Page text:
Is Aspirin for Early Preeclampsia Prophylaxis Cost-Effective?
BACKGROUND AND PURPOSE:
Current practice in Canada and US is to screen for preeclampsia based on clinical risk factors
Women at high risk are offered low-dose aspirin (75-162 mg/day in Canada; US recommendations 81 mg/day)
Ortved et al. (Ultrasound in Obstetrics & Gynecology, 2018) sought to determine whether using the ASPRE risk assessment approach with low-dose aspirin for prevention of early onset preeclampsia is cost effective
Decision tree analysis
Theoretical population based on 387,516 live births in Canada (over 1 year period)
Clinical and financial impact were simulated and modelled
Analysis based on
Fetal Medicine Foundation algorithm for prediction of early onset preeclampsia (see ‘Related ObG Topics’ below) in first trimester
Clinical factors, biomarkers and ultrasound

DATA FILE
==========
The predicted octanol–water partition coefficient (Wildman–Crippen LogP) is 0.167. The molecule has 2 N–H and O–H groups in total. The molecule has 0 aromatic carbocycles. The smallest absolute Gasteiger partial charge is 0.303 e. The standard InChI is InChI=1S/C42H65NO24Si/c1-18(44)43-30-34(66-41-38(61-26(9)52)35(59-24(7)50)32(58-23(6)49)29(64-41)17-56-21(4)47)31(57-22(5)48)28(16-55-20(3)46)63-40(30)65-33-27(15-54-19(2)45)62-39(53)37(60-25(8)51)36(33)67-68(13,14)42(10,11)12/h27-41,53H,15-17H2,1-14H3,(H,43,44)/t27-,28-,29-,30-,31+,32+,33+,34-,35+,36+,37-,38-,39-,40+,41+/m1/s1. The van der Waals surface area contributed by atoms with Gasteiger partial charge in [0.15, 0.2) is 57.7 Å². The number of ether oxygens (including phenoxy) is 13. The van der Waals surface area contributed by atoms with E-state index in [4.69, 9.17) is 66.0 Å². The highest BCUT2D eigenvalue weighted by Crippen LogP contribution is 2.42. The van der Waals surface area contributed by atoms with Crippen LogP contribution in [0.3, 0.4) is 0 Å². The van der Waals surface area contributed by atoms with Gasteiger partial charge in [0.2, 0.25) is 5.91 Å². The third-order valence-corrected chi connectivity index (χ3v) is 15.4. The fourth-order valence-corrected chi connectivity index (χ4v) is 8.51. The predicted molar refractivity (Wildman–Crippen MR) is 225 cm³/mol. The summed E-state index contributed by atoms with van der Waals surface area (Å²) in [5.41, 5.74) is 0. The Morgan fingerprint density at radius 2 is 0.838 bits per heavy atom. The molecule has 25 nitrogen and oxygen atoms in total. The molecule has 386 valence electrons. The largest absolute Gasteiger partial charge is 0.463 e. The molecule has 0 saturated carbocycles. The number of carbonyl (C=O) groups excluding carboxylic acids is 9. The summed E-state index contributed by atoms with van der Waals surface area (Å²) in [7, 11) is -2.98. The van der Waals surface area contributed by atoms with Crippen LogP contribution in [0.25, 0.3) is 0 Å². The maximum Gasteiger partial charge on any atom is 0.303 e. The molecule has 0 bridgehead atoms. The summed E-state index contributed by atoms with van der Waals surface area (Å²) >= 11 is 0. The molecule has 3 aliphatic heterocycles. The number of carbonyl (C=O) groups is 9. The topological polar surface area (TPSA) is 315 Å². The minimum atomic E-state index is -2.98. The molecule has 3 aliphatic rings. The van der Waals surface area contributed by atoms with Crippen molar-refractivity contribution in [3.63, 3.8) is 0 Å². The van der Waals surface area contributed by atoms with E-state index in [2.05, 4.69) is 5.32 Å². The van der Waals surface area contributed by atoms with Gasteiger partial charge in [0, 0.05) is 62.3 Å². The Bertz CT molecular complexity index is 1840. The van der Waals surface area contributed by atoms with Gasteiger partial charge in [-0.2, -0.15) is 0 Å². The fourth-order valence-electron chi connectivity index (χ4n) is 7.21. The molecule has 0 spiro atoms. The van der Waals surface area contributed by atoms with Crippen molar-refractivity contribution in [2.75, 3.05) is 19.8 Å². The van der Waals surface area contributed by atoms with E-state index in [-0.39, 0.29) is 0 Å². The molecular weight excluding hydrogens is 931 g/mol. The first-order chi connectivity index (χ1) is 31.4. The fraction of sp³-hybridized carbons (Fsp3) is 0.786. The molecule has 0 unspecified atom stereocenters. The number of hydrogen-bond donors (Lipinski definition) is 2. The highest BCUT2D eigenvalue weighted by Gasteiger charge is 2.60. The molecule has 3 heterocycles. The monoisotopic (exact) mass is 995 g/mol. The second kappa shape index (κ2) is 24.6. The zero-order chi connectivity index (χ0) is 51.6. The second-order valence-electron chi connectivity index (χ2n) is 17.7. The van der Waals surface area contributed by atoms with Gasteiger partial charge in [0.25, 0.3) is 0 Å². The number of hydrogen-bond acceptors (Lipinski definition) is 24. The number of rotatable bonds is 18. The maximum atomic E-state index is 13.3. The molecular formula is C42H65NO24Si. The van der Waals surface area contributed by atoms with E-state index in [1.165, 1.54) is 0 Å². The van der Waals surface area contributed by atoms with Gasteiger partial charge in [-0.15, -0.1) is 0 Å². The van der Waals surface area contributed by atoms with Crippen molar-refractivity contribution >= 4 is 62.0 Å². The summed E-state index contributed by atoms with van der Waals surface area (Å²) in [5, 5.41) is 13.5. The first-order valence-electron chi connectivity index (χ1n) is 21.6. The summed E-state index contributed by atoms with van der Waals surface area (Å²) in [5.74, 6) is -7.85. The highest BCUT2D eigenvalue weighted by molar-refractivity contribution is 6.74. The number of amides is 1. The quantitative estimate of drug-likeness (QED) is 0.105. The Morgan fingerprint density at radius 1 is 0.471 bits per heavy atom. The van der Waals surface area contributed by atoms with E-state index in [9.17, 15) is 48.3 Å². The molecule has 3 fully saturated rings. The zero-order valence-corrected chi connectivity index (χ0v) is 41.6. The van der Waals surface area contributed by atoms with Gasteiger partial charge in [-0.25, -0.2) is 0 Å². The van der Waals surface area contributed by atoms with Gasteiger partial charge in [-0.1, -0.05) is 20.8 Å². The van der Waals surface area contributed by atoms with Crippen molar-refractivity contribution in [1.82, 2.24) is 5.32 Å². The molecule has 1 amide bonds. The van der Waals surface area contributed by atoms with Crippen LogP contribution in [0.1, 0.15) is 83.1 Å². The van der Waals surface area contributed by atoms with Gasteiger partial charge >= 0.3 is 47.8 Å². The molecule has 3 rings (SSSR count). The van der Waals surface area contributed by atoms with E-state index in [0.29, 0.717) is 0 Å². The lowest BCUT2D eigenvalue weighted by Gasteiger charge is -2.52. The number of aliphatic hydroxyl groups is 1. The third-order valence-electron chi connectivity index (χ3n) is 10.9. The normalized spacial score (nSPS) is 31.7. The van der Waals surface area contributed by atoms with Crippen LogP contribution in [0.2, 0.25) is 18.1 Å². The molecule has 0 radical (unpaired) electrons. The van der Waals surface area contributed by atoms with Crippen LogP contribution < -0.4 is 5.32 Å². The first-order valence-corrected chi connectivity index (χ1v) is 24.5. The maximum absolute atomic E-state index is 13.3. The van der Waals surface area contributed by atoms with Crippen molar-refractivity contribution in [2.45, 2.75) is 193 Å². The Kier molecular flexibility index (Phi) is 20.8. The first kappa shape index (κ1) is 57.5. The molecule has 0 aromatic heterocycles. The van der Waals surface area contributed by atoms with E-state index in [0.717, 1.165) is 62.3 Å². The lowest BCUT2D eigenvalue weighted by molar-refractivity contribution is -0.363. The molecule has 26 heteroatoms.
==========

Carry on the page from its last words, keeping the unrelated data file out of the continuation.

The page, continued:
Aspirin started in high risk pregnancies <16 weeks
The probabilities and costs based on published literature and public databases
Theoretical population of 387,516 births per year
Screening and aspirin use: 705 cases of early preeclampsia
Current practice: 1801 cases
Estimated total cost (Canadian dollars)
Screening and aspirin use: $9.52 million
Current practice: $23.91 million
Annual cost saving to the Canadian healthcare system of approximately $14.39 million
Screening using clinical factors/biomarkers and ultrasound with aspirin prophylaxis for those at high risk to reduce early preeclampsia was found to be cost effective
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presented in this activity is not meant to serve as a guideline for patient management. Any procedures, medications, or other courses of diagnosis or treatment discussed or suggested in this activity should not be used by clinicians without evaluation of their patient’s conditions and possible contraindications and/or dangers in use, review of any applicable manufacturer’s product information, and comparison with recommendations of other authorities.
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